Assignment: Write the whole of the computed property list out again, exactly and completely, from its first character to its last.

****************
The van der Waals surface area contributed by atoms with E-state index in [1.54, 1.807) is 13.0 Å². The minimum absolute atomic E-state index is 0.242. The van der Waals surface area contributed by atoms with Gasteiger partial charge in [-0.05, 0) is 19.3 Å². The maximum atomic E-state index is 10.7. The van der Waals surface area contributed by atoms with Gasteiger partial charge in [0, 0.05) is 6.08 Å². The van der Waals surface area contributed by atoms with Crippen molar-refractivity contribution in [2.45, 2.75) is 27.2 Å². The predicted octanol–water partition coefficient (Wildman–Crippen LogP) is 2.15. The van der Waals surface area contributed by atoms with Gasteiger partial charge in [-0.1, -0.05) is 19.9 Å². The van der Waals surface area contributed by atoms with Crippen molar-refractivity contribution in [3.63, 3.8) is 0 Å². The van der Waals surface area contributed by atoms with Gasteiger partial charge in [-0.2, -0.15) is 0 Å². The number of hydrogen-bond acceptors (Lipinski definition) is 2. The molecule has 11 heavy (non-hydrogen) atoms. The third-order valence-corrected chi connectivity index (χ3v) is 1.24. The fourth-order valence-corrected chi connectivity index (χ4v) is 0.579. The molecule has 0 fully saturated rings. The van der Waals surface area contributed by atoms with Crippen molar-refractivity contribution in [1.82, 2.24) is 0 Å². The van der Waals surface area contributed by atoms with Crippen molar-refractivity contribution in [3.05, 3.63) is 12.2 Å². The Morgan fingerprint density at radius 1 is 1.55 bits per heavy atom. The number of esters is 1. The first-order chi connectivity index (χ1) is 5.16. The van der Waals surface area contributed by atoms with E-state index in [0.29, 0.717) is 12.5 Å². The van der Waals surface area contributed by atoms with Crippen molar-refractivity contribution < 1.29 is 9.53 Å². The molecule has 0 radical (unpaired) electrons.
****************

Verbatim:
The van der Waals surface area contributed by atoms with E-state index in [1.54, 1.807) is 13.0 Å². The minimum absolute atomic E-state index is 0.242. The van der Waals surface area contributed by atoms with Gasteiger partial charge in [-0.05, 0) is 19.3 Å². The maximum atomic E-state index is 10.7. The van der Waals surface area contributed by atoms with Gasteiger partial charge in [0, 0.05) is 6.08 Å². The van der Waals surface area contributed by atoms with Crippen molar-refractivity contribution in [2.45, 2.75) is 27.2 Å². The predicted octanol–water partition coefficient (Wildman–Crippen LogP) is 2.15. The van der Waals surface area contributed by atoms with Gasteiger partial charge in [-0.1, -0.05) is 19.9 Å². The van der Waals surface area contributed by atoms with Crippen molar-refractivity contribution in [3.63, 3.8) is 0 Å². The van der Waals surface area contributed by atoms with Gasteiger partial charge in [-0.2, -0.15) is 0 Å². The number of hydrogen-bond acceptors (Lipinski definition) is 2. The molecule has 11 heavy (non-hydrogen) atoms. The third-order valence-corrected chi connectivity index (χ3v) is 1.24. The fourth-order valence-corrected chi connectivity index (χ4v) is 0.579. The molecule has 0 fully saturated rings. The van der Waals surface area contributed by atoms with Crippen molar-refractivity contribution in [1.82, 2.24) is 0 Å². The van der Waals surface area contributed by atoms with Crippen molar-refractivity contribution in [3.05, 3.63) is 12.2 Å². The Morgan fingerprint density at radius 1 is 1.55 bits per heavy atom. The number of esters is 1. The first-order chi connectivity index (χ1) is 5.16. The van der Waals surface area contributed by atoms with E-state index in [0.29, 0.717) is 12.5 Å². The van der Waals surface area contributed by atoms with Crippen molar-refractivity contribution < 1.29 is 9.53 Å². The molecule has 0 radical (unpaired) electrons.